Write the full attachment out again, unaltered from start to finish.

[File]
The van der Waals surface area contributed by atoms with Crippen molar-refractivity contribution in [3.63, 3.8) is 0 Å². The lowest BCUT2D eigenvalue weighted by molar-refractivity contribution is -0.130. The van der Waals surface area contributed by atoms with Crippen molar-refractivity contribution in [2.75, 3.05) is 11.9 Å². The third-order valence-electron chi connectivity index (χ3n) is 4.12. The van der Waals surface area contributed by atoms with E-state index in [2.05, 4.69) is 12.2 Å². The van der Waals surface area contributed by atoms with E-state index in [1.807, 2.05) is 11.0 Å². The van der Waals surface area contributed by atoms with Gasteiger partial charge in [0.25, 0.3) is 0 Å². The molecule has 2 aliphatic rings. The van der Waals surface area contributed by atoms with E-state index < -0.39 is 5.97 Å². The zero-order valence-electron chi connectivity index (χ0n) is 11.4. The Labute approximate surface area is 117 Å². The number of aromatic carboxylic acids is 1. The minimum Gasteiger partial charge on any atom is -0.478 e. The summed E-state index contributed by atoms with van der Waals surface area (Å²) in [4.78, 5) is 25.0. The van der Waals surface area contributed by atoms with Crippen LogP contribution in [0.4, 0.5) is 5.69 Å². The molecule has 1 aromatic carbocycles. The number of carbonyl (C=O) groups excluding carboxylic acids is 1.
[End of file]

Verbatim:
The van der Waals surface area contributed by atoms with Crippen molar-refractivity contribution in [3.63, 3.8) is 0 Å². The lowest BCUT2D eigenvalue weighted by molar-refractivity contribution is -0.130. The van der Waals surface area contributed by atoms with Crippen molar-refractivity contribution in [2.75, 3.05) is 11.9 Å². The third-order valence-electron chi connectivity index (χ3n) is 4.12. The van der Waals surface area contributed by atoms with E-state index in [2.05, 4.69) is 12.2 Å². The van der Waals surface area contributed by atoms with E-state index in [1.807, 2.05) is 11.0 Å². The van der Waals surface area contributed by atoms with Gasteiger partial charge in [0.25, 0.3) is 0 Å². The molecule has 2 aliphatic rings. The van der Waals surface area contributed by atoms with E-state index < -0.39 is 5.97 Å². The zero-order valence-electron chi connectivity index (χ0n) is 11.4. The Labute approximate surface area is 117 Å². The number of aromatic carboxylic acids is 1. The minimum Gasteiger partial charge on any atom is -0.478 e. The summed E-state index contributed by atoms with van der Waals surface area (Å²) in [4.78, 5) is 25.0. The van der Waals surface area contributed by atoms with Crippen LogP contribution in [0.4, 0.5) is 5.69 Å². The molecule has 1 aromatic carbocycles. The number of carbonyl (C=O) groups excluding carboxylic acids is 1.